March is  Colorectal Cancer Awareness Month so we’re going to be dropping knowledge like …

Jokes aside, colon cancer is often treatable if caught early. Many more lives could be saved by understanding risks, increasing screening rates and small lifestyle changes.

The American Cancer Society released some information about screenings to help healthcare providers identify who they need to reach out to – and the results are very interesting.

Rates

  • The rate of colon cancer in the U.S. is down 30 percent over the last decade. YAY.
  • More and more people are getting screened – 56 percent of people were screened in 2002, 65 percent in 2010. Another YAY.
  • And more people have insurance coverage for colon cancer screenings – making cost less of an issue. Hooray!
  • BUT it’s not enough. The American Cancer Society wants to get the screening rate to 80 percent by 2018. If they can do so, that’s 203,000 lives that will be saved by 2030.

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Saving children’s teeth – a team effort

They say it takes a village to raise a child. So why not use a village to help educate parents and children to the importance of oral health?

We already know it’s a problem. Tooth decay is the No. 1 chronic disease facing children in America. Nearly 1 in 4 children between the ages of 2-5 have had tooth decay. And two-thirds will have had a cavity by their teens.

And we know that there’s something you can do – by making a donation as small as $25, you’re getting toothbrushes into the hands of 10 kids. 

But what then? That’s the question that’s been plaguing experts and people invested in children’s dental care. And one that’s honestly been driving me a little bit nuts since I started seeing the work our Kids Against Cavities program does.

You’ve seen the numbers. You’ve been asked to help. But how do we break the cycle and bring about change? Continue reading

Let’s talk facts about children’s dental health

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LaJuan Mountain, our York dental director, was one of three dentists working on 93 children at VIDA Charter School in Gettysburg recently. Kids are screened for problems and notes are sent home with the goal of getting these kids into a dental home with routine, preventative care.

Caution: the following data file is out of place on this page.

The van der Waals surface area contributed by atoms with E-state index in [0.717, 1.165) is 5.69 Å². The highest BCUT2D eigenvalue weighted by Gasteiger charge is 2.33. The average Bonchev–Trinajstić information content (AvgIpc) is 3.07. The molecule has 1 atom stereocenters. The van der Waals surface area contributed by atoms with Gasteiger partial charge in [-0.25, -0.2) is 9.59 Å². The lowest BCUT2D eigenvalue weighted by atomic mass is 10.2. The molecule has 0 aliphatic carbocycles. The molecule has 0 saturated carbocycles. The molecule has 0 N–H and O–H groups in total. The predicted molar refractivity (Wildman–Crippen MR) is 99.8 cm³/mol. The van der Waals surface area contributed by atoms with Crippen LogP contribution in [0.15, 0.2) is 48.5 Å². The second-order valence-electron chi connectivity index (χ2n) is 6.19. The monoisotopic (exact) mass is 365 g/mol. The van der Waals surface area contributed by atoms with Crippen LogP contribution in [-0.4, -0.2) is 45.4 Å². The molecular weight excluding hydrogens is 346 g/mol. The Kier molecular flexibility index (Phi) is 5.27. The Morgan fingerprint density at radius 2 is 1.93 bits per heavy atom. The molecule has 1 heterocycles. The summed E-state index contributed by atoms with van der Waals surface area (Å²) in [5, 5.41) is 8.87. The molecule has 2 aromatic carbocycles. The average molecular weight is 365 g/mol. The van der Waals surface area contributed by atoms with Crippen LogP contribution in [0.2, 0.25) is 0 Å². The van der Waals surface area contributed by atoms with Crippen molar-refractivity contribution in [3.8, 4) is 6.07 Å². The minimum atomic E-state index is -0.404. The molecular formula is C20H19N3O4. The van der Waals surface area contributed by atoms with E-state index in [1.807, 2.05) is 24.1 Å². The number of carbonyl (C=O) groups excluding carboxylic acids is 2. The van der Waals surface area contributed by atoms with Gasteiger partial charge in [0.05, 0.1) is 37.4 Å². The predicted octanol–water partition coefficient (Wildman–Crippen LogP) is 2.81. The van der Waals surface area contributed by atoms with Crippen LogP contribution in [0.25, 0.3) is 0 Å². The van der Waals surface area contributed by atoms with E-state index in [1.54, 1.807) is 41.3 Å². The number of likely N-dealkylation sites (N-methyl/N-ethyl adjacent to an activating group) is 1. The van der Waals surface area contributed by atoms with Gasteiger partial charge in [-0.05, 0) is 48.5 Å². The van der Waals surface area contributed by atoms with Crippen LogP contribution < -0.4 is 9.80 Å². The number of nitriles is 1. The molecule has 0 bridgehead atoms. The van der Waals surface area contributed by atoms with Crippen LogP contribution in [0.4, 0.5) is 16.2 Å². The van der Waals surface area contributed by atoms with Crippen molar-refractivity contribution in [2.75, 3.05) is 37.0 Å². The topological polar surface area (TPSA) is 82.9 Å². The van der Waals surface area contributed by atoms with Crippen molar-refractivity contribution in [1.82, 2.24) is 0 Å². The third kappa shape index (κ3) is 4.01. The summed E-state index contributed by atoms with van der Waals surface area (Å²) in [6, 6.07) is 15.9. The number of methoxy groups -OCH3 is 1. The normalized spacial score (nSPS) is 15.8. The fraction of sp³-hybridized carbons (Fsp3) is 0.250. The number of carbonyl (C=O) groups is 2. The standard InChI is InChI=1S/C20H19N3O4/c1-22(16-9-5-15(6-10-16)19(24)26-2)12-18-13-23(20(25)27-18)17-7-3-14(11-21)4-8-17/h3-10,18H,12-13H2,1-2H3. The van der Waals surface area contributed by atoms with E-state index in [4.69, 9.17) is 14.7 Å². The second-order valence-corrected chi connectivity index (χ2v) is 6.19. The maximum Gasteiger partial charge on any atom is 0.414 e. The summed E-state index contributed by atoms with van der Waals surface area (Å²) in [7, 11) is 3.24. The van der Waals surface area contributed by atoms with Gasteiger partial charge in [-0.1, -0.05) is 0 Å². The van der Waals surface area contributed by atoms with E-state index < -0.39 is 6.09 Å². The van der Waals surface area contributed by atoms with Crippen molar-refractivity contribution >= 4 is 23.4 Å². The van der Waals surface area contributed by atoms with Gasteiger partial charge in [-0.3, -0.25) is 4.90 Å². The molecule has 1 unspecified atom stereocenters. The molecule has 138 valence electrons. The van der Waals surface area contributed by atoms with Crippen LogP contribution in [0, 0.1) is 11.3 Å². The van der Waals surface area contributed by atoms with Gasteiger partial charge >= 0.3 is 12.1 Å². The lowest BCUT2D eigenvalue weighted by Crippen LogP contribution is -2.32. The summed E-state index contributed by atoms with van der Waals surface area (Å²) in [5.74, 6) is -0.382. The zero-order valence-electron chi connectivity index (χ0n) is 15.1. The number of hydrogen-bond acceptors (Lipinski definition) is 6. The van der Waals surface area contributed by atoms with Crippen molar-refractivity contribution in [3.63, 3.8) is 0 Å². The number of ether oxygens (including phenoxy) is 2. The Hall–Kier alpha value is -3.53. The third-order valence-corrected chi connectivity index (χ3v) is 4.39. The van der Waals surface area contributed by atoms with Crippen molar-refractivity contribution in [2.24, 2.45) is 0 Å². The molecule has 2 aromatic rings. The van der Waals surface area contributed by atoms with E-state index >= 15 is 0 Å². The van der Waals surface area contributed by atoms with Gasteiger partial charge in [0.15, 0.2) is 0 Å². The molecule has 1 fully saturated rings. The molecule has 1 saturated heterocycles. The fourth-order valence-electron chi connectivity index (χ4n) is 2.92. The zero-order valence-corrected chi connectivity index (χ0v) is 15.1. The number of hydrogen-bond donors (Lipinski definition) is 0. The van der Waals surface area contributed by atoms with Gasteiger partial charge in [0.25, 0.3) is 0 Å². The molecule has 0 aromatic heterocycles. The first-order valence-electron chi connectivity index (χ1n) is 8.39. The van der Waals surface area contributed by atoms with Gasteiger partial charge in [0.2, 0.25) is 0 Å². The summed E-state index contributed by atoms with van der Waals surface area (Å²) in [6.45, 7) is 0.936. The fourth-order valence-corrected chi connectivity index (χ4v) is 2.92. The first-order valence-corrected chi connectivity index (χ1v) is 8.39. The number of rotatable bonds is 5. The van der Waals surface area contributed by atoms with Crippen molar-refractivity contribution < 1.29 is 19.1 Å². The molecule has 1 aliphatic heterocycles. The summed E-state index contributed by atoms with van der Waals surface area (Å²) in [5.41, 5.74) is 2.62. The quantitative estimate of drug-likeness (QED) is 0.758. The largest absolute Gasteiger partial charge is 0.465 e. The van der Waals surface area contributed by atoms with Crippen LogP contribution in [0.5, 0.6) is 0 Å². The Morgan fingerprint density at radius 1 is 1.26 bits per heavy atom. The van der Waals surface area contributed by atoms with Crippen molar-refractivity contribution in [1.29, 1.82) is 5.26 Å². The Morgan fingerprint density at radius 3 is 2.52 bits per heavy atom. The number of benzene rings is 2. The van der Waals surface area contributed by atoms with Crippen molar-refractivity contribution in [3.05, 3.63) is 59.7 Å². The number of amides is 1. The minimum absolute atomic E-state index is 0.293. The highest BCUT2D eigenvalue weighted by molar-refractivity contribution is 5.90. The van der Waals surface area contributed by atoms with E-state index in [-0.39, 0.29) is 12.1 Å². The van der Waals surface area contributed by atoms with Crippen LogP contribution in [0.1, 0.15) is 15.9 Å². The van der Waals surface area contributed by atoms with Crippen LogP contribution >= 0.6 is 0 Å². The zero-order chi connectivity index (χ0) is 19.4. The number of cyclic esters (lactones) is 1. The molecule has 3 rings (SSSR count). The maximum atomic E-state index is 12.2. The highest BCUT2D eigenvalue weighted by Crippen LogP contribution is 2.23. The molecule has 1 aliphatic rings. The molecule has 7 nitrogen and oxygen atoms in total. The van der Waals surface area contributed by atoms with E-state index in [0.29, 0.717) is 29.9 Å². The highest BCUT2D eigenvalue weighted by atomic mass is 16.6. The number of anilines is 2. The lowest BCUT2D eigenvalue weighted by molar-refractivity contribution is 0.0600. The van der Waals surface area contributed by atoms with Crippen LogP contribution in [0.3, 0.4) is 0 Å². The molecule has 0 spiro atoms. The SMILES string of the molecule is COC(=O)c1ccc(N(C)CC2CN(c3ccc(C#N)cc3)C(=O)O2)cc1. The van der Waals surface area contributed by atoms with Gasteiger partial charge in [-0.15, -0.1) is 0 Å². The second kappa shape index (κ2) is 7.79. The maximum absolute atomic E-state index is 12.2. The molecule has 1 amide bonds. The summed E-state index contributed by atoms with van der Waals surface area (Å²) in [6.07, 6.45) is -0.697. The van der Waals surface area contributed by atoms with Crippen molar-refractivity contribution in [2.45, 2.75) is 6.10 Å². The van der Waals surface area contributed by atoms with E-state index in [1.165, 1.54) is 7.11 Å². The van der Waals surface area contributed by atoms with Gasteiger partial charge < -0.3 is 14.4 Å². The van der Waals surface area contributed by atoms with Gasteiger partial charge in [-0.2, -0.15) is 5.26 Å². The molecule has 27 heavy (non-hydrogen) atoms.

We’ve shown you our numbers – that out of 1,887 York County kids, our Kids Against Cavities staff found 2,351 cavities in 2015.

In our second Pre-K Counts visit of 2016, we screened 27 kids and found 87 cavities. In an hour and a half last week, we screened 93 kids at VIDA Charter School in Gettysburg.

We hope these numbers shock you. And then we ask you to help. With just the donation of $25, you can get 10 kids toothbrushes and toothpaste. 10 kids. Last week, I saw more than 10 kids who straight up told me they did not brush their teeth. Many said they didn’t have time. Maybe they just forget. One third grader told me her sister threw her toothbrush out and her parents hadn’t bought a new one.

They wouldn’t buy her a new toothbrush – something you could get at the dollar store. It’s something that just blows my mind because brushing my teeth twice a day is something my parents have always taught me. Many of the people I’ve talked to about our Kids Against Cavities program agree and are just as flabbergasted. And yet, grateful that it’s something we just grew up doing. We were taught it was important. Continue reading

WOW card winners for January

wowcardDid you know that at Family First Health we have “WOW” cards?

It’s a chance for staff to nominate other employees who they see doing something the exemplify our guiding principals.

What are our principals you may ask:

“Patient Centered” – “Respectful” – “Serves Everyone” – “Fiscally Responsible” – “ Continuous Improvement and Innovation” – “Integrity” – “Collaborative”

Not only does the employee, supervisor and CEO get to see who’s WOWing who in the office, but each month, a drawing done by HR will choose the winners of 3 $50 Giant gift cards.